Even from the beginning, New England and Chesapeake shared few similarities. Though they were settled by the English origin, they eventually developed into two different distinct societies. While the New England colonies chose to emigrate from Great Britain to America and gain religious freedom, the Chesapeake colonies were in it for the money. Why exactly did they grow into two totally different societies? Founding principles, political differences, religion, and societal separations would be the cause for the difference in development between the Chesapeake and the New England colonies.
Both the Chesapeake and the New England colonies had different mentalities when it cameto their reason for emigrating. The colonists, who were the founders of Chesapeake colonies, were on a mission to find some sort of profit producing resources such as gold and other natural resources. The colonists landed in a place called Jamestown was credited with being the first English colony; The Virginia Company financed the company. The puritans, who were the founders of the New England colonies, sought out religious freedom. The puritan Separatists viewed the Church of England as corrupt. They migrated to America in order to follow and practice their religion without fear of persecution. New England’s settlers included: a mixture of Puritans, Catholics, Protestants, and Quakers.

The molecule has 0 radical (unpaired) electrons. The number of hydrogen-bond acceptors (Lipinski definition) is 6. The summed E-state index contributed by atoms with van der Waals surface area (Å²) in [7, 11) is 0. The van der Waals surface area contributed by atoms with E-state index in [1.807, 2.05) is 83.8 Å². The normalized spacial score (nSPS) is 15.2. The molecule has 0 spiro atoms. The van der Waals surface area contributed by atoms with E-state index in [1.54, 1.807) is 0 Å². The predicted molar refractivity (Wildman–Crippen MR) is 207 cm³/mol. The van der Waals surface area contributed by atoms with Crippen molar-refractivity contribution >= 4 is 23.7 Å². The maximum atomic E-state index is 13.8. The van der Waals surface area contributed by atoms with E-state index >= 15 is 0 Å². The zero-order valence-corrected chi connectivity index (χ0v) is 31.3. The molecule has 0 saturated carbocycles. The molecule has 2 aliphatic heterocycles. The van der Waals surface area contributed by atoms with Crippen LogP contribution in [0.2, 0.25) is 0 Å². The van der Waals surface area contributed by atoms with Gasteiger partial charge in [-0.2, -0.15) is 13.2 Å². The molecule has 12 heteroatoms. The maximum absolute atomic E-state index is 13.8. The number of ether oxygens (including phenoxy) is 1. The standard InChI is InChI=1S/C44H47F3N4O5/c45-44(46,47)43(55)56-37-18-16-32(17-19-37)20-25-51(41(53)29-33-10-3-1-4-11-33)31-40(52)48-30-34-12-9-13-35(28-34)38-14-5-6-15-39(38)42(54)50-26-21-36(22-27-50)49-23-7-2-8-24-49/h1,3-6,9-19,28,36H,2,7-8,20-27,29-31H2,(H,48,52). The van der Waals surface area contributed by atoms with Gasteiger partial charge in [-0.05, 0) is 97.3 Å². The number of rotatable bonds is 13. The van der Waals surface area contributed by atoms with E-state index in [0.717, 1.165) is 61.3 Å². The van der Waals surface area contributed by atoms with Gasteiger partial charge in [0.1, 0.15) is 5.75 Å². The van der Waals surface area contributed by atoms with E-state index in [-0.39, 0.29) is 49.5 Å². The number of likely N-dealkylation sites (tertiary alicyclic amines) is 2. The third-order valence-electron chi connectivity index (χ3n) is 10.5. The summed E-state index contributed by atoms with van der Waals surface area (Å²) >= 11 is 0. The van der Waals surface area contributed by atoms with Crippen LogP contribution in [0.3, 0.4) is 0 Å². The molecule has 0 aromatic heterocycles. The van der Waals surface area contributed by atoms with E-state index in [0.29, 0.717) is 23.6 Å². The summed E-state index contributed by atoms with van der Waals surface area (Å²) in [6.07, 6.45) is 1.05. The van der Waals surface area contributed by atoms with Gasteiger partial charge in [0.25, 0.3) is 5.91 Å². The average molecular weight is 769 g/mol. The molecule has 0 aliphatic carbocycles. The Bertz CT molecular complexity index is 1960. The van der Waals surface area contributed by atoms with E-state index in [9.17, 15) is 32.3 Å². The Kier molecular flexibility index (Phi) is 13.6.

Chesapeake failed to get the abundance of gold they were hoping to get. Instead, they turned to tobacco, which turned out to be a very prosperous cash crop. Their labor force consisted of indentured slaves. They were later replaced by African slaves. The large plantation populated Chesapeake colonies. The location in which the New England colonies were settled did not allow them to have a staple crop that they could depend on 100 percent of the time. The terrain was too rocky and the climate was too harsh. Unlike the Chesapeake, they had individual farms rather than plantations. In the...
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